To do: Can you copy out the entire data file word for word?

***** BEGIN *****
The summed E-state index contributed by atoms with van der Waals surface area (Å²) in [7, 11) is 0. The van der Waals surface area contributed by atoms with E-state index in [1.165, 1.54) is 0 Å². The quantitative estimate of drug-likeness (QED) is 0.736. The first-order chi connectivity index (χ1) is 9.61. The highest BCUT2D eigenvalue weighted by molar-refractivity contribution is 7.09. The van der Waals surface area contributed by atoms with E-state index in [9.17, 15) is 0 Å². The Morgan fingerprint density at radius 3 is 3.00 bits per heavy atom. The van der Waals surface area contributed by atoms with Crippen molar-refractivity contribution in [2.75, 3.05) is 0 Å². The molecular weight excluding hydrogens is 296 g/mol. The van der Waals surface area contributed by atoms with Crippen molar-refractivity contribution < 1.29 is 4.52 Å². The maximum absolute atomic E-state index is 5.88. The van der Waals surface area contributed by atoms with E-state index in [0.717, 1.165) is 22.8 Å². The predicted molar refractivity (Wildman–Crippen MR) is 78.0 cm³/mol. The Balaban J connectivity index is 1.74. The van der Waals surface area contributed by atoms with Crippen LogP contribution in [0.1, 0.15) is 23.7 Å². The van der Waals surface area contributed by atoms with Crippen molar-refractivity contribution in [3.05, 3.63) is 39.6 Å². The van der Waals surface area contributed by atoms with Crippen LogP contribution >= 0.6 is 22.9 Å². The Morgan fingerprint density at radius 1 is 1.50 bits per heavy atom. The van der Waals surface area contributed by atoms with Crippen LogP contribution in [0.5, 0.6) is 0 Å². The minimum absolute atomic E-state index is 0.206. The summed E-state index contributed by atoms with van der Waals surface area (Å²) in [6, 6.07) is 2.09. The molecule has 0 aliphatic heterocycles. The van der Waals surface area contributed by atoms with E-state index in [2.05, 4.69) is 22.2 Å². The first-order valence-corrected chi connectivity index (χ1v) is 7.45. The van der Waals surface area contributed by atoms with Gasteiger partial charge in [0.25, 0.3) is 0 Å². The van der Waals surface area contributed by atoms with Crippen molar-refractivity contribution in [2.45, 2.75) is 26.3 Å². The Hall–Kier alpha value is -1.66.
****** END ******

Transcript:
The summed E-state index contributed by atoms with van der Waals surface area (Å²) in [7, 11) is 0. The van der Waals surface area contributed by atoms with E-state index in [1.165, 1.54) is 0 Å². The quantitative estimate of drug-likeness (QED) is 0.736. The first-order chi connectivity index (χ1) is 9.61. The highest BCUT2D eigenvalue weighted by molar-refractivity contribution is 7.09. The van der Waals surface area contributed by atoms with E-state index in [9.17, 15) is 0 Å². The Morgan fingerprint density at radius 3 is 3.00 bits per heavy atom. The van der Waals surface area contributed by atoms with Crippen molar-refractivity contribution in [2.75, 3.05) is 0 Å². The molecular weight excluding hydrogens is 296 g/mol. The van der Waals surface area contributed by atoms with Crippen molar-refractivity contribution < 1.29 is 4.52 Å². The maximum absolute atomic E-state index is 5.88. The van der Waals surface area contributed by atoms with E-state index in [0.717, 1.165) is 22.8 Å². The predicted molar refractivity (Wildman–Crippen MR) is 78.0 cm³/mol. The Balaban J connectivity index is 1.74. The van der Waals surface area contributed by atoms with Crippen LogP contribution in [0.1, 0.15) is 23.7 Å². The van der Waals surface area contributed by atoms with Crippen molar-refractivity contribution in [3.05, 3.63) is 39.6 Å². The van der Waals surface area contributed by atoms with Crippen LogP contribution >= 0.6 is 22.9 Å². The Morgan fingerprint density at radius 1 is 1.50 bits per heavy atom. The van der Waals surface area contributed by atoms with Crippen LogP contribution in [0.5, 0.6) is 0 Å². The minimum absolute atomic E-state index is 0.206. The summed E-state index contributed by atoms with van der Waals surface area (Å²) in [6, 6.07) is 2.09. The molecule has 0 aliphatic heterocycles. The van der Waals surface area contributed by atoms with E-state index in [2.05, 4.69) is 22.2 Å². The first-order valence-corrected chi connectivity index (χ1v) is 7.45. The van der Waals surface area contributed by atoms with Gasteiger partial charge in [0.25, 0.3) is 0 Å². The van der Waals surface area contributed by atoms with Crippen molar-refractivity contribution in [2.45, 2.75) is 26.3 Å². The Hall–Kier alpha value is -1.66.